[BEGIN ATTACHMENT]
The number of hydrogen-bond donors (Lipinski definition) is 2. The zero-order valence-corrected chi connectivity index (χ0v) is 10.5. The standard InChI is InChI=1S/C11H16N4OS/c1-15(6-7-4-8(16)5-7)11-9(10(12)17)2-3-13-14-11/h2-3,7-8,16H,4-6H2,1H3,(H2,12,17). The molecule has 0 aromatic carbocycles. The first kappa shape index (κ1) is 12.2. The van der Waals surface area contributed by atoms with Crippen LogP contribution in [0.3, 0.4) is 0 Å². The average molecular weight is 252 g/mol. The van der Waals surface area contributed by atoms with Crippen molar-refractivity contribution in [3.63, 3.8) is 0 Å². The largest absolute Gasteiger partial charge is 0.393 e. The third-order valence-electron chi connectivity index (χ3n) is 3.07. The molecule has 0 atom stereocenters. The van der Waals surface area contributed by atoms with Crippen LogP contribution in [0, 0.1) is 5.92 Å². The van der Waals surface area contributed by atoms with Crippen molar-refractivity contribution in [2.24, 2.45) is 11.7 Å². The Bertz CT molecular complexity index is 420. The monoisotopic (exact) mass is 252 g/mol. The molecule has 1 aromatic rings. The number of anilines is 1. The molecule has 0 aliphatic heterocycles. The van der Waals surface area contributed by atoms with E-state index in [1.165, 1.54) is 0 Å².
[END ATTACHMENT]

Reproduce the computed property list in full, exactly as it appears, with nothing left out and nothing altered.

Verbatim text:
The number of hydrogen-bond donors (Lipinski definition) is 2. The zero-order valence-corrected chi connectivity index (χ0v) is 10.5. The standard InChI is InChI=1S/C11H16N4OS/c1-15(6-7-4-8(16)5-7)11-9(10(12)17)2-3-13-14-11/h2-3,7-8,16H,4-6H2,1H3,(H2,12,17). The molecule has 0 aromatic carbocycles. The first kappa shape index (κ1) is 12.2. The van der Waals surface area contributed by atoms with Crippen LogP contribution in [0.3, 0.4) is 0 Å². The average molecular weight is 252 g/mol. The van der Waals surface area contributed by atoms with Crippen molar-refractivity contribution in [3.63, 3.8) is 0 Å². The largest absolute Gasteiger partial charge is 0.393 e. The third-order valence-electron chi connectivity index (χ3n) is 3.07. The molecule has 0 atom stereocenters. The van der Waals surface area contributed by atoms with Crippen LogP contribution in [0, 0.1) is 5.92 Å². The van der Waals surface area contributed by atoms with Crippen molar-refractivity contribution in [2.24, 2.45) is 11.7 Å². The Bertz CT molecular complexity index is 420. The monoisotopic (exact) mass is 252 g/mol. The molecule has 1 aromatic rings. The number of anilines is 1. The molecule has 0 aliphatic heterocycles. The van der Waals surface area contributed by atoms with E-state index in [1.165, 1.54) is 0 Å².